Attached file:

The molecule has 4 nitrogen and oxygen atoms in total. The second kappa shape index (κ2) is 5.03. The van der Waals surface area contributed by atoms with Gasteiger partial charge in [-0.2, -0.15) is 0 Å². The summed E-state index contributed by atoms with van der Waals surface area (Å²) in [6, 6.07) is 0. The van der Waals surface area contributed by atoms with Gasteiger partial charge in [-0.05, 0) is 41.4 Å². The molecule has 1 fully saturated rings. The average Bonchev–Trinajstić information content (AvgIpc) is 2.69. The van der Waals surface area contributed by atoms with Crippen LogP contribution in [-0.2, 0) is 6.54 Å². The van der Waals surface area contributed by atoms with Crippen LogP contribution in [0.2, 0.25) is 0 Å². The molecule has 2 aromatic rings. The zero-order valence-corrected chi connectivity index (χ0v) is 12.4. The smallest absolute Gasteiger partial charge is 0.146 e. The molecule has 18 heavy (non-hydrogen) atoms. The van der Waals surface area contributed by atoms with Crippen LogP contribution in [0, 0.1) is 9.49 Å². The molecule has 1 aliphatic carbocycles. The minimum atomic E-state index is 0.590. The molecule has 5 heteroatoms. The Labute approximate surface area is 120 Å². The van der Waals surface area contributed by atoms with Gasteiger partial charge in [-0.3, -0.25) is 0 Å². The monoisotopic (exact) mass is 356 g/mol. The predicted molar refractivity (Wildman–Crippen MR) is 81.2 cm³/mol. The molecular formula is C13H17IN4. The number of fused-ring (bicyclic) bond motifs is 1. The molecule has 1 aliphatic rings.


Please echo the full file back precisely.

The molecule has 4 nitrogen and oxygen atoms in total. The second kappa shape index (κ2) is 5.03. The van der Waals surface area contributed by atoms with Gasteiger partial charge in [-0.2, -0.15) is 0 Å². The summed E-state index contributed by atoms with van der Waals surface area (Å²) in [6, 6.07) is 0. The van der Waals surface area contributed by atoms with Gasteiger partial charge in [-0.05, 0) is 41.4 Å². The molecule has 1 fully saturated rings. The average Bonchev–Trinajstić information content (AvgIpc) is 2.69. The van der Waals surface area contributed by atoms with Crippen LogP contribution in [-0.2, 0) is 6.54 Å². The van der Waals surface area contributed by atoms with Crippen LogP contribution in [0.2, 0.25) is 0 Å². The molecule has 2 aromatic rings. The zero-order valence-corrected chi connectivity index (χ0v) is 12.4. The smallest absolute Gasteiger partial charge is 0.146 e. The molecule has 18 heavy (non-hydrogen) atoms. The van der Waals surface area contributed by atoms with Crippen LogP contribution in [0, 0.1) is 9.49 Å². The molecule has 1 aliphatic carbocycles. The minimum atomic E-state index is 0.590. The molecule has 5 heteroatoms. The Labute approximate surface area is 120 Å². The van der Waals surface area contributed by atoms with Gasteiger partial charge in [-0.3, -0.25) is 0 Å². The monoisotopic (exact) mass is 356 g/mol. The predicted molar refractivity (Wildman–Crippen MR) is 81.2 cm³/mol. The molecular formula is C13H17IN4. The number of fused-ring (bicyclic) bond motifs is 1. The molecule has 1 aliphatic rings.